"This adventure is the most daring challenge I have ever developed. The idea is to develop a sailing boat that is reused and adapted to be pulled by a 'kite', which is my specialty, kitesurfing," Lufinha explained in statements to Lusa news agency.
In a "challenge" that "mixes kitesurfing with sailing", the 37-year-old athlete will make a "solo crossing of the Atlantic" in a 'kiteboat' (small boat), "without any support boat".
"The idea is to go from Portugal to the Caribbean, a crossing of the Atlantic of about 3,600 nautical miles which is more or less 6,700 kilometres. Direct, without stops, alone", he explained, about the EDP Atlantic Mission.
The boat, purpose-built for the expedition, has "three hulls to be lighter and faster" and will be propelled by "the force of the wind".
Francisco Lufinha plans to start the trip during November, as the winds in the North Atlantic "are more stable" at that time.
"I would be very happy if I could make the trip in three weeks. It is possible to do it in less, but it could also go up to four, five weeks," he adds.
The athlete, who has held the world record for the longest non-stop 'kitesurfing' trip since 2015, will have to sleep in "tempo", "sitting" and "slightly leaning back".
"I developed with a German a pilot [system] that controls the 'kite' by itself. In a first phase it's electronic: I have a joystick instead of being arm-pulling. This pilot, we are still testing, takes the kite in the air doing some circles by himself so that I can sleep on the move," he said.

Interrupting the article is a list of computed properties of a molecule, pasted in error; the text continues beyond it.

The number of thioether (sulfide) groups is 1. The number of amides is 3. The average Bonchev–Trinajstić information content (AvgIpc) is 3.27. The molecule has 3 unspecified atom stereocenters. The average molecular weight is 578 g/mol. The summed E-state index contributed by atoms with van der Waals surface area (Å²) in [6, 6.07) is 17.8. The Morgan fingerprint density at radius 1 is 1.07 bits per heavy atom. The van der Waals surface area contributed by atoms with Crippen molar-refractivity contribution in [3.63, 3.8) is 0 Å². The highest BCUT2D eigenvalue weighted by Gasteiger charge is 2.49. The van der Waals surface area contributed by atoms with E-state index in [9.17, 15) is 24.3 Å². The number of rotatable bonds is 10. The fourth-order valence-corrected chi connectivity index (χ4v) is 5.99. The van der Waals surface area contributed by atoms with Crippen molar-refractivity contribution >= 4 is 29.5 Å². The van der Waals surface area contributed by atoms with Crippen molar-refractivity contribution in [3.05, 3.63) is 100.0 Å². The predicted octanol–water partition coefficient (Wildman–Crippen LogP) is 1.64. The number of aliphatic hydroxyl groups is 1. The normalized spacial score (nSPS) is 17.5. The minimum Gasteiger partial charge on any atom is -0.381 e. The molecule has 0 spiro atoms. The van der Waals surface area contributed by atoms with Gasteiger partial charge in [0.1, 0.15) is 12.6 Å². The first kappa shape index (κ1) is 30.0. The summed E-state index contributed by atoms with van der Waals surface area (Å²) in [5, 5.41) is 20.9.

And he adds: "this is all fed by solar panels, which I also carry on the boat, about 700 watts of panels, and a hydro-generator, a propeller that with my speed generates energy".
About the preparation for the expedition, Francisco Lufinha says that he himself has been "developing the boat", as if he were a "mechanic or an electrician", for the eventuality of having to carry out repairs during the trip.
The kitesurfer's route will be demonstrated in real time on EDP's website and the athlete will be in communication with the Portuguese Navy to "prevent any incident".
"In case of an accident, which can always happen, like hitting an obstacle or a sunken container - we have to foresee these scenarios - I have a series of safety equipment that I can activate so that the boats that are close by can know where I am," he pointed out.
The athlete will feed himself with dehydrated food, "almost powdered", and by transforming salt water from the sea into fresh water, taking two desalinators for this.
"People say a lot that it's crazy. I don't love the word crazy because I can pass for crazy, I would say it's a bold thing, but with feet and head because we thought of many scenarios," he concluded.